Yom Kippur is in many ways similar to ripping off a bandage. Unlike some of our Christian brethren who apologize for their wrongdoings throughout the year and flagellate themselves accordingly, we the Jewish people condense all of that into one depressing day of fasting, prayer, and spending time with extended family.
The best part of this holiday comes tomorrow evening, on the day of Yom Kippur, when at sunset we break the fast. This is often done with a spread of food that is common among Jewish people, like yarmulkes, and degrees from Brandeis University. However, here in South Florida, many of us are separated from our families and might not have the bagels, the cream cheeses, and the assortment of smoked fish available at a relatives' home.
While Jewish and Kosher restaurants will be closed to observe the holiday, here are a few places that will fill your grumbling stomach as the sun disappears over the ocean.
If you grew up with traditional break fasts, a strong urge for some kind of fish, any kind, sets in during September. OK, there's no lox or smoked sable or pickled herring in cream sauce to be had here. But the fish is fresh and fairly priced, and Matsuri is one of Miami's finest sushi establishments, whatever that means. Chirashi ($15) is a good sampling of what's fresh. Hankering for something a little fishier? Go for the yellowtail collar.
The food you'll find at a break fast, no matter whose bubby is hosting it, is at its core comfort food. It smells a little weird and leaves your hands a little greasy, but at the end of the day, it's food that brings a smile to your face. A variety of sides, including pigeon peas, collard greens, and macaroni 'n' cheese are all made on site at Sparky's. If you don't eat pork, don't worry. The smoked grilled chicken thigh will fill you up and give you the energy you need to take on a whole new year of sinning.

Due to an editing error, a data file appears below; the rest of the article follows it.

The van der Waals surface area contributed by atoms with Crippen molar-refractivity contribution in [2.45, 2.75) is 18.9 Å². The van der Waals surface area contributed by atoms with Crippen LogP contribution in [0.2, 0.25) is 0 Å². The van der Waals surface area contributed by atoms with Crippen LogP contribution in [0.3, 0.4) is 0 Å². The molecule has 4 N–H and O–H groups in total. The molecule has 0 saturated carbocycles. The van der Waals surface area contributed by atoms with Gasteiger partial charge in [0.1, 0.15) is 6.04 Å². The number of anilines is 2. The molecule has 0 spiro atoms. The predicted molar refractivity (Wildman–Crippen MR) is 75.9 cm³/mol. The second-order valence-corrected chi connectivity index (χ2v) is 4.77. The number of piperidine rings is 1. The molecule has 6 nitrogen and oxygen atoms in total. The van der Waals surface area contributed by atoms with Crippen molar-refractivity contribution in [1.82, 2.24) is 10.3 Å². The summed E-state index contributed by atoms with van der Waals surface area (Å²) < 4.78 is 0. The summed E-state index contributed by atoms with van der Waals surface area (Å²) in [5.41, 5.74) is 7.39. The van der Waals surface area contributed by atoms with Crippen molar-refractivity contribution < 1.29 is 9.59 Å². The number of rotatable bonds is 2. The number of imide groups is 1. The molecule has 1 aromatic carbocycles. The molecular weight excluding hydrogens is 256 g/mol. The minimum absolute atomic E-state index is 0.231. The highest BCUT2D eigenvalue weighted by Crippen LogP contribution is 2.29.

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Perhaps you'll apologize to yourself this Yom Kippur for your past gluttony and for putting more money into your Lipitor prescription than your children's college savings fun. Head to South Miami's Whisk Gourmet and, if you can find parking, break your fast with one of chef/owner Brendan O'Connor's salads or entrées. Or you can just start the year off right with some fried green tomatoes or some slow-roasted barbecue pork atop a cornbread square.
Chef Philip Ho
When Christian holidays shut down almost every eatery in town, you can often find Jewish people flocking to the nearest Chinese restaurant to grab a bite. Instead of ordering some General Tso's chicken that's shinier than a rented Ferrari on South Beach, head to Chef Philip Ho's in Sunny Isles Beach and grab a few items off the dim sum menu. Ho was the dim sum chef at the Setai for a number of years and is turning out what is arguably Miami's favorite dim sum at the moment.
Blue Marlin Fish House
What do you do if you just want some smoked fish to break your 25-hour-long fast? Everything in Aventura is shut down. The only bagel to be had is one of Einstein's too-chewy rolls with a hole. Shoot up to the historic Blue Marlin Fish House, grab a smoked fish sampler, and relax while overlooking Oleta River State Park while you eat away those hunger pangs.